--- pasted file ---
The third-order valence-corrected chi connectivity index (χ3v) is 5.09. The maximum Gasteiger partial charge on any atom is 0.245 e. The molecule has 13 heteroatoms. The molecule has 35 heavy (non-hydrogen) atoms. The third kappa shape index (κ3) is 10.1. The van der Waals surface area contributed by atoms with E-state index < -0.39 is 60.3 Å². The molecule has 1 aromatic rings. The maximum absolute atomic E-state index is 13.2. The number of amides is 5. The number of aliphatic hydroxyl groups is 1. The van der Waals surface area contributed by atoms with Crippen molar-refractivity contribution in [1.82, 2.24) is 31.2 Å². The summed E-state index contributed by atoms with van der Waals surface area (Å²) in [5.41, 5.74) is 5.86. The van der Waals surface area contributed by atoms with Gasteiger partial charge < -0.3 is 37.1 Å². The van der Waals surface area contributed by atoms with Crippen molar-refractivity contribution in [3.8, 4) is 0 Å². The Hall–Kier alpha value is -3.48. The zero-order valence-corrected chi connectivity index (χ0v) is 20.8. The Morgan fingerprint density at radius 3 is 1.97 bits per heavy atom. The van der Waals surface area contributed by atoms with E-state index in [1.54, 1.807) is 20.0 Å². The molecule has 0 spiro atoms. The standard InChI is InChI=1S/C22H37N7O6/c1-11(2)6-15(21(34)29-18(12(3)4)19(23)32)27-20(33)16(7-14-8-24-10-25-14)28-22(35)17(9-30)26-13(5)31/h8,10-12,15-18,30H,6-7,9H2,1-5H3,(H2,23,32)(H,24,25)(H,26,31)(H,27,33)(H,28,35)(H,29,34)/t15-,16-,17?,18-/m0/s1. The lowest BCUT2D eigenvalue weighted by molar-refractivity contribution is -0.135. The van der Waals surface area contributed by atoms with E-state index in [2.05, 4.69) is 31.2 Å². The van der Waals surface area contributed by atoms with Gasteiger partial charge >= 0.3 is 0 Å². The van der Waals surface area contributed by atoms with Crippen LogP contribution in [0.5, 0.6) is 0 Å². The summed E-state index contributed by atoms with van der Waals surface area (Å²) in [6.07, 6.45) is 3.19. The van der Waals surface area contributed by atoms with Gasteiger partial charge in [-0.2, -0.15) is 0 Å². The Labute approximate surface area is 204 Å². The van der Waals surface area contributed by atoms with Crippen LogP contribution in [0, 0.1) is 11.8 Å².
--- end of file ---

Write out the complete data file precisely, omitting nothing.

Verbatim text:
The third-order valence-corrected chi connectivity index (χ3v) is 5.09. The maximum Gasteiger partial charge on any atom is 0.245 e. The molecule has 13 heteroatoms. The molecule has 35 heavy (non-hydrogen) atoms. The third kappa shape index (κ3) is 10.1. The van der Waals surface area contributed by atoms with E-state index < -0.39 is 60.3 Å². The molecule has 1 aromatic rings. The maximum absolute atomic E-state index is 13.2. The number of amides is 5. The number of aliphatic hydroxyl groups is 1. The van der Waals surface area contributed by atoms with Crippen molar-refractivity contribution in [1.82, 2.24) is 31.2 Å². The summed E-state index contributed by atoms with van der Waals surface area (Å²) in [5.41, 5.74) is 5.86. The van der Waals surface area contributed by atoms with Gasteiger partial charge < -0.3 is 37.1 Å². The van der Waals surface area contributed by atoms with Crippen molar-refractivity contribution in [3.8, 4) is 0 Å². The Hall–Kier alpha value is -3.48. The zero-order valence-corrected chi connectivity index (χ0v) is 20.8. The Morgan fingerprint density at radius 3 is 1.97 bits per heavy atom. The van der Waals surface area contributed by atoms with E-state index in [1.54, 1.807) is 20.0 Å². The molecule has 0 spiro atoms. The standard InChI is InChI=1S/C22H37N7O6/c1-11(2)6-15(21(34)29-18(12(3)4)19(23)32)27-20(33)16(7-14-8-24-10-25-14)28-22(35)17(9-30)26-13(5)31/h8,10-12,15-18,30H,6-7,9H2,1-5H3,(H2,23,32)(H,24,25)(H,26,31)(H,27,33)(H,28,35)(H,29,34)/t15-,16-,17?,18-/m0/s1. The lowest BCUT2D eigenvalue weighted by molar-refractivity contribution is -0.135. The van der Waals surface area contributed by atoms with E-state index in [2.05, 4.69) is 31.2 Å². The van der Waals surface area contributed by atoms with Gasteiger partial charge >= 0.3 is 0 Å². The van der Waals surface area contributed by atoms with Crippen LogP contribution in [0.5, 0.6) is 0 Å². The summed E-state index contributed by atoms with van der Waals surface area (Å²) in [6.07, 6.45) is 3.19. The van der Waals surface area contributed by atoms with Gasteiger partial charge in [-0.2, -0.15) is 0 Å². The Labute approximate surface area is 204 Å². The van der Waals surface area contributed by atoms with Crippen LogP contribution in [0, 0.1) is 11.8 Å².